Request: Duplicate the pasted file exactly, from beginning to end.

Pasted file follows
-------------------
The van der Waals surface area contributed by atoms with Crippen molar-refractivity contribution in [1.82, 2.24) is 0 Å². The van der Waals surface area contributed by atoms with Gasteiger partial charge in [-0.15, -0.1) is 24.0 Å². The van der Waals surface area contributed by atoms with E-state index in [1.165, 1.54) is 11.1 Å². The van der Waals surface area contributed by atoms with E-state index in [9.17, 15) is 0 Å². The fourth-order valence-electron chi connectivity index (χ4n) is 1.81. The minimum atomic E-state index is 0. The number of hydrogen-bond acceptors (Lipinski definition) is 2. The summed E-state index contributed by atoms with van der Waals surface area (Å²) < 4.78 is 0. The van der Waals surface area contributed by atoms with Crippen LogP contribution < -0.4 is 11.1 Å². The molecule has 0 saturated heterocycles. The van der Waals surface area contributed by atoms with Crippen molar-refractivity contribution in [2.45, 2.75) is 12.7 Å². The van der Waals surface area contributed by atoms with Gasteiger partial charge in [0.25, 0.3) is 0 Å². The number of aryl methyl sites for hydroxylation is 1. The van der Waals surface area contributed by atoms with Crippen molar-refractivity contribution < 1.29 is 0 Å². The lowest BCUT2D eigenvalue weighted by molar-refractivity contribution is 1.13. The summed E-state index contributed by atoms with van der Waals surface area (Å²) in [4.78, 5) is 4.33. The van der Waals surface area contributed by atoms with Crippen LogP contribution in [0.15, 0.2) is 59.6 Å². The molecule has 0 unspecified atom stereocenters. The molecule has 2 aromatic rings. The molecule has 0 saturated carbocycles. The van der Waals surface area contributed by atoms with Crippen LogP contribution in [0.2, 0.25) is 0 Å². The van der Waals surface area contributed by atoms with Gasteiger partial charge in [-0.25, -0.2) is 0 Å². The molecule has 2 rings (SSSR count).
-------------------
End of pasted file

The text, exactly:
The van der Waals surface area contributed by atoms with Crippen molar-refractivity contribution in [1.82, 2.24) is 0 Å². The van der Waals surface area contributed by atoms with Gasteiger partial charge in [-0.15, -0.1) is 24.0 Å². The van der Waals surface area contributed by atoms with E-state index in [1.165, 1.54) is 11.1 Å². The van der Waals surface area contributed by atoms with E-state index in [9.17, 15) is 0 Å². The fourth-order valence-electron chi connectivity index (χ4n) is 1.81. The minimum atomic E-state index is 0. The number of hydrogen-bond acceptors (Lipinski definition) is 2. The summed E-state index contributed by atoms with van der Waals surface area (Å²) < 4.78 is 0. The van der Waals surface area contributed by atoms with Crippen LogP contribution < -0.4 is 11.1 Å². The molecule has 0 saturated heterocycles. The van der Waals surface area contributed by atoms with Crippen molar-refractivity contribution in [2.45, 2.75) is 12.7 Å². The van der Waals surface area contributed by atoms with Gasteiger partial charge in [0.25, 0.3) is 0 Å². The number of aryl methyl sites for hydroxylation is 1. The van der Waals surface area contributed by atoms with Crippen molar-refractivity contribution < 1.29 is 0 Å². The lowest BCUT2D eigenvalue weighted by molar-refractivity contribution is 1.13. The summed E-state index contributed by atoms with van der Waals surface area (Å²) in [4.78, 5) is 4.33. The van der Waals surface area contributed by atoms with Crippen LogP contribution in [0.15, 0.2) is 59.6 Å². The molecule has 0 unspecified atom stereocenters. The molecule has 2 aromatic rings. The molecule has 0 saturated carbocycles. The van der Waals surface area contributed by atoms with Crippen LogP contribution in [0.2, 0.25) is 0 Å². The van der Waals surface area contributed by atoms with Gasteiger partial charge in [-0.25, -0.2) is 0 Å². The molecule has 2 rings (SSSR count).